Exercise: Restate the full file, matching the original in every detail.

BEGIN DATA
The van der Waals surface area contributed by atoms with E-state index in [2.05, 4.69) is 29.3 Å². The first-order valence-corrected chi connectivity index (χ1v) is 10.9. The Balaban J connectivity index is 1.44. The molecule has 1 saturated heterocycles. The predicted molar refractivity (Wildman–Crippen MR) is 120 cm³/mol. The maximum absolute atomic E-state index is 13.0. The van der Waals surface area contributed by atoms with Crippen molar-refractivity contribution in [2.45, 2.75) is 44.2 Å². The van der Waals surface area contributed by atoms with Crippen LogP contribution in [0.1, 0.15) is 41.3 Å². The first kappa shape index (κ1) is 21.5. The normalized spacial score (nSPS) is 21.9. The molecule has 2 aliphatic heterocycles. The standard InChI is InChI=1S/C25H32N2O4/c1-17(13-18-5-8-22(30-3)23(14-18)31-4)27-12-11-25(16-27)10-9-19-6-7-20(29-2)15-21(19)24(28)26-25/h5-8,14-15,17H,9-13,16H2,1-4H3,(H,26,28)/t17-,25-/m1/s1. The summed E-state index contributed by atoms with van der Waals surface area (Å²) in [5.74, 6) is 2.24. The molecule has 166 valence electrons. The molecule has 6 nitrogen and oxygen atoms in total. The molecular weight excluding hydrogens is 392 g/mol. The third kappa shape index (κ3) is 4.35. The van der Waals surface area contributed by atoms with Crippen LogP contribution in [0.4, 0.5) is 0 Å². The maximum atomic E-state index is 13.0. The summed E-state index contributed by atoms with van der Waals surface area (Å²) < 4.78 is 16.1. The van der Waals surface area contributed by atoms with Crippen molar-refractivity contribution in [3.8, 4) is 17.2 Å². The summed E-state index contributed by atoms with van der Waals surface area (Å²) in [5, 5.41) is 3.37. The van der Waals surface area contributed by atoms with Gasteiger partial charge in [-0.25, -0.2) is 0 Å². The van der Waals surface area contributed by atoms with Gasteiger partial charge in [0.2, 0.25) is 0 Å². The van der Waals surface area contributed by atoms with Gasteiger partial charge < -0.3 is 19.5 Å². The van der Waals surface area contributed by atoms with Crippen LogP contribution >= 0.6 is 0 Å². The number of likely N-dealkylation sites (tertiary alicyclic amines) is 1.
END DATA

The van der Waals surface area contributed by atoms with E-state index in [2.05, 4.69) is 29.3 Å². The first-order valence-corrected chi connectivity index (χ1v) is 10.9. The Balaban J connectivity index is 1.44. The molecule has 1 saturated heterocycles. The predicted molar refractivity (Wildman–Crippen MR) is 120 cm³/mol. The maximum absolute atomic E-state index is 13.0. The van der Waals surface area contributed by atoms with Crippen molar-refractivity contribution in [2.45, 2.75) is 44.2 Å². The van der Waals surface area contributed by atoms with Crippen LogP contribution in [0.1, 0.15) is 41.3 Å². The first kappa shape index (κ1) is 21.5. The normalized spacial score (nSPS) is 21.9. The molecule has 2 aliphatic heterocycles. The standard InChI is InChI=1S/C25H32N2O4/c1-17(13-18-5-8-22(30-3)23(14-18)31-4)27-12-11-25(16-27)10-9-19-6-7-20(29-2)15-21(19)24(28)26-25/h5-8,14-15,17H,9-13,16H2,1-4H3,(H,26,28)/t17-,25-/m1/s1. The summed E-state index contributed by atoms with van der Waals surface area (Å²) in [5.74, 6) is 2.24. The molecule has 166 valence electrons. The molecule has 6 nitrogen and oxygen atoms in total. The molecular weight excluding hydrogens is 392 g/mol. The third kappa shape index (κ3) is 4.35. The van der Waals surface area contributed by atoms with Crippen LogP contribution in [0.4, 0.5) is 0 Å². The maximum atomic E-state index is 13.0. The summed E-state index contributed by atoms with van der Waals surface area (Å²) < 4.78 is 16.1. The van der Waals surface area contributed by atoms with Crippen molar-refractivity contribution in [3.8, 4) is 17.2 Å². The summed E-state index contributed by atoms with van der Waals surface area (Å²) in [5, 5.41) is 3.37. The van der Waals surface area contributed by atoms with Gasteiger partial charge in [-0.25, -0.2) is 0 Å². The van der Waals surface area contributed by atoms with Gasteiger partial charge in [0.2, 0.25) is 0 Å². The van der Waals surface area contributed by atoms with Gasteiger partial charge < -0.3 is 19.5 Å². The van der Waals surface area contributed by atoms with Crippen LogP contribution >= 0.6 is 0 Å². The number of likely N-dealkylation sites (tertiary alicyclic amines) is 1.